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London's Mayoral Election - It Doesn't Have to Be a Two Horse Race!

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On 6 January this year, I resigned from my position as a senior civil servant in Whitehall to run as an independent candidate in this year's Mayor of London election. You can read what I have been up to since then on my new website.

There are now just 84 days to go until the election. My campaign is going well but there is one thing I want to get off my chest:

To the powers that be at the BBC, ITV and other major broadcasters - there are more than two candidates in this year's mayoral election. Most people don't want a re-run of 2008. They are tired of the tired old men. So my plea to you all is to please open up - even just a tiny bit. If not in the name of democracy then do it simply to relieve the tedium (your viewers will thank you for it). Take a punt and give a fresh and - there, I've said it - female voice, a bit of airspace.

Most people I meet nowadays ask me why I joined the mayoral race. The truth is, it was a monumental decision with numerous factors leading up to it. But, on one level, it is also very simple; I want my daughters to thrive in a city where women have a strong voice and where society's leaders reflect the magnificent diversity of London's public. At the moment, that is not the case. Whether in politics, in journalism or in broadcasting, it is still an overwhelmingly male perspective that shapes, describes and reports on the world around us. If new candidates like me - who don't come from the old networks or established circles - are not offered a platform then the (largely grey-suited) status quo will prevail.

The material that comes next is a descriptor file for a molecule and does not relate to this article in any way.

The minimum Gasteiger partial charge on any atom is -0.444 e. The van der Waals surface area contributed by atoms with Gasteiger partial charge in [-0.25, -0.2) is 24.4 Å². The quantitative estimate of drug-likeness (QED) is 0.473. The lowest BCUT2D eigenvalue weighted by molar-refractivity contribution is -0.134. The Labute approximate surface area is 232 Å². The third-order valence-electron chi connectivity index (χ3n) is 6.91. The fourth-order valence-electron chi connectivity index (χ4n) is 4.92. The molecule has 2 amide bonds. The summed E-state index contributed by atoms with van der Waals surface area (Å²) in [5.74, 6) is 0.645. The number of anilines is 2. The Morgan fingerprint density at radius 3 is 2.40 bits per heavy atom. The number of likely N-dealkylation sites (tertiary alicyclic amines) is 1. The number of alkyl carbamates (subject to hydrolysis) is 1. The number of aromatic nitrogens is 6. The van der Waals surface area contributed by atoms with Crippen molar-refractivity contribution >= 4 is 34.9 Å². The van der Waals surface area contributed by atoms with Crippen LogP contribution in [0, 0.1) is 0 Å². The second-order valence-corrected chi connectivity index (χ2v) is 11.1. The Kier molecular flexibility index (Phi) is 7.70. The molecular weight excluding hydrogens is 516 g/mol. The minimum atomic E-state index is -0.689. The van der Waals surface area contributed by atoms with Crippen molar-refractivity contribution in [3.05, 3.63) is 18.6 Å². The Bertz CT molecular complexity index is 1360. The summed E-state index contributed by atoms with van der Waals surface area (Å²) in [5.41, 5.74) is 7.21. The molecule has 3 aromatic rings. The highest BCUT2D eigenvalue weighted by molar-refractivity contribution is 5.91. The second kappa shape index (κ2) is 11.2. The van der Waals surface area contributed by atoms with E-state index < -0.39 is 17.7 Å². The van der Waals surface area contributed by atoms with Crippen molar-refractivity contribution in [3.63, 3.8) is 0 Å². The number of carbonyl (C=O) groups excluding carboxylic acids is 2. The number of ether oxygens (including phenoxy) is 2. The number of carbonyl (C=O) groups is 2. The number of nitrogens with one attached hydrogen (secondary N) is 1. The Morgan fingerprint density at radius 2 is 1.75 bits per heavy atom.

So, with that grumble out of the way, I am delighted to say that I will be announcing my main policies over the next few weeks. They will be a mix of the big and the small, the visionary and the pragmatic because a good Mayor cares as much about local neighbourhoods as they do about cross-rail or high speed rail.

My policies will be aimed at increasing opportunities for everyone in London, especially the most vulnerable and poorest groups across the capital. And I am placing youth at the heart of my campaign (that's not an observation on me unfortunately; I had my big birthday last year).

Too many politicians talk down the younger generation and blame them for all of society's ills. I simply don't buy that. I believe that, in the main, teenagers and young adults today are hardworking and conscientious. We should be talking them up, not putting them down and working with them to shape the future that they will inhabit. That's exactly what I intend to do.

So, please watch this space as the campaign continues and follow me on Twitter if you want my daily news and views. I'm still on something of a social media learning curve so forgive me if the tweets are not yet up to Stephen Fry standard!

Oh yes, and if you happen to have any contacts at the BBC or ITV could you do me a favour and give them a nudge...

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